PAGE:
At a height of almost 3350 metres (10,790 feet), Cuzco, Peru is a city rich in history and culture. For years, it was the home of the Killke and Incan civilizations and in 1983 was declared a UNESCO World Heritage site. When you stroll along the cobblestoned streets it’s easy to spot Incan foundations married with buildings from the days of the Spanish Conquistadors. And in any given year, 1.5 million tourists visit this small city, and they get thirsty. Very, very thirsty.
Paddy Flaherty’s Irish Pub, on the corner of Cuzco’s main square, Plaza de Armas, is a haven for those who need an escape from historical tours and markets selling llama wool hats and scarves. It’s the highest Irish pub in the world and where I tended bar between working jobs as a tour leader.
The entrance is tucked in a side street, and a dark staircase leads up to a bar that could easily be transplanted to Dublin. Creaky floorboards, beer, and fried food greet one on arrival, and it takes a while for the eyes to adjust to the dimly lit rooms. From early evening the place is abuzz with hordes of tourists fresh off the Inca Trail or from day trips to nearby ruins. This pub is a sanctuary for English-speaking foreigners who need a break from their travels and want to step into a world that’s familiar. They can sit and talk about their ideals and travels in English and don’t have to reach for the phrase book every two seconds. In a way, this pub is a home away from home.
I’m not sure how much has changed since I worked there ten years ago, but back then, the Irish favourite, Guinness, wasn’t available on tap. It had something to do with Cuzco being at altitude and beer barrels being pressurised, blah, blah, blah. I’m sure someone with an ounce of scientific knowledge could give a much better explanation. All I knew was that Guinness could only be served in a can in Cuzco and boy, didn’t that cause a ruckus for the Guinness aficionados that ambled through the door.
No matter how many times I explained that pouring Guinness out of a can at altitude was a skill that only bartenders in Cuzco have mastered, some patrons refused to listen. I would patiently describe what would happen if they didn’t pull the tab and pour the dark liquid at the right angle. Speed was involved but the macho types didn’t trust this strange Aussie lass and so I let them have at it. They’d position their glass on top of the bar and give me a “You have no idea what you’re talking about, girlie” grin and I’d duck down and strategically place a towel over my head. There would be a whooshing sound, quickly followed by splats of beer all over the bar and a “Je*)* F(&%$#&* C^%#(%!”. I’d bob up, hand them the towel, give them my “I told you so” smile and suggest I open the next can for them. No one ever refused my offer.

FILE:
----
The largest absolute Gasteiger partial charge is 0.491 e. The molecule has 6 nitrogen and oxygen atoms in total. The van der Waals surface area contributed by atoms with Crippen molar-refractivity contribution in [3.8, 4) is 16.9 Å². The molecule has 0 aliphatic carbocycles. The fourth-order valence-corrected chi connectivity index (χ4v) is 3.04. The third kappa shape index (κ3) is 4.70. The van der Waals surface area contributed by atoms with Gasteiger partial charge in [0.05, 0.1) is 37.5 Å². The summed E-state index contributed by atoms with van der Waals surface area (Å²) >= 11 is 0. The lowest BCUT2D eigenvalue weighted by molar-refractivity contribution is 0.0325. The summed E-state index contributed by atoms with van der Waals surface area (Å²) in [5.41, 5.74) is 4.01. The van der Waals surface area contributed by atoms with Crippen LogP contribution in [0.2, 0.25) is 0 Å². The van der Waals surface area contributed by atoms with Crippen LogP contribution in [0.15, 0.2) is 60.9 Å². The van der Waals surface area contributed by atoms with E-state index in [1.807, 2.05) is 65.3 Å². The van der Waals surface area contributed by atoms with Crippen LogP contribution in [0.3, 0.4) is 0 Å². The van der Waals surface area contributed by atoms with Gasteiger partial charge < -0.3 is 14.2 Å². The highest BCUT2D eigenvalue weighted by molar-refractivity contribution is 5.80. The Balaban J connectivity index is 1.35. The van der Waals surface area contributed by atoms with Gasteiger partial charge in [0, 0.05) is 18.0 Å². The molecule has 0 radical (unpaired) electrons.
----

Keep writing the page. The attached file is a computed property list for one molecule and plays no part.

The tourists drifted in and out, new faces replacing the old every few days. There were regulars, including ex-pats and the Peruvian version of the gigolo, the brichero. I’ll let you in on a secret—I love my television soapies. South American ones are my favourites. But the best, and sometimes the saddest, were the real-life dramas happening in the bar before my bleary eyes. The bricheros know how to charm. In a way, it’s their business. They’d declare undying love for the gringa (foreign woman) and in return the brichero would receive drinks, food, clothes, and a few nights of unbridled passion. Being the bleeding heart that I am, I would occasionally step in and mutter my warning to the women who looked like they didn’t know this was a game. Most were thankful. Some got angry but would return the next day and thank me for opening their eyes. I hated bursting people’s dreams of romance but having been bitten myself, I wasn’t going to stand by and let it happen to others.
Day shift was a great chance to get to know the patrons taking a break from being a tourist. Living in Peru meant I spoke Spanish most of the time, so it was a welcome respite for me to have a conversation in English (even though some people had to ask me to translate my Australian into “real English”). One rainy afternoon a couple came in and plonked themselves at the bar. We got chatting and I couldn’t shake the feeling I had seen this guy before. Eventually I asked what he did and he said, “I’m in a rock group but you’ve probably not heard of us.” When I prodded further, it turned out this handsome and very affable guy was Evan Dando from The Lemonheads. I nearly fell over. They were, and still are, one of my favourite groups of all time. I’d watched their film clips many times over, but it never occurred to me that this guy was someone…well, famous. From that moment on I started recognising a parade of well-known singers, writers, and actors coming through the doors of a tiny Irish Pub in the middle of the Andes.
Even though I was hired as a bar tender, I ended up serving a lot more than alcohol and food. I became a tour guide, translator, and counsellor. But the best part of the job? Learning that people from all over the world are one and the same—we want someone to listen to us and need an escape every now and again, even if it’s from being a traveller.
* Translation—a life of indulgence spent in a pub.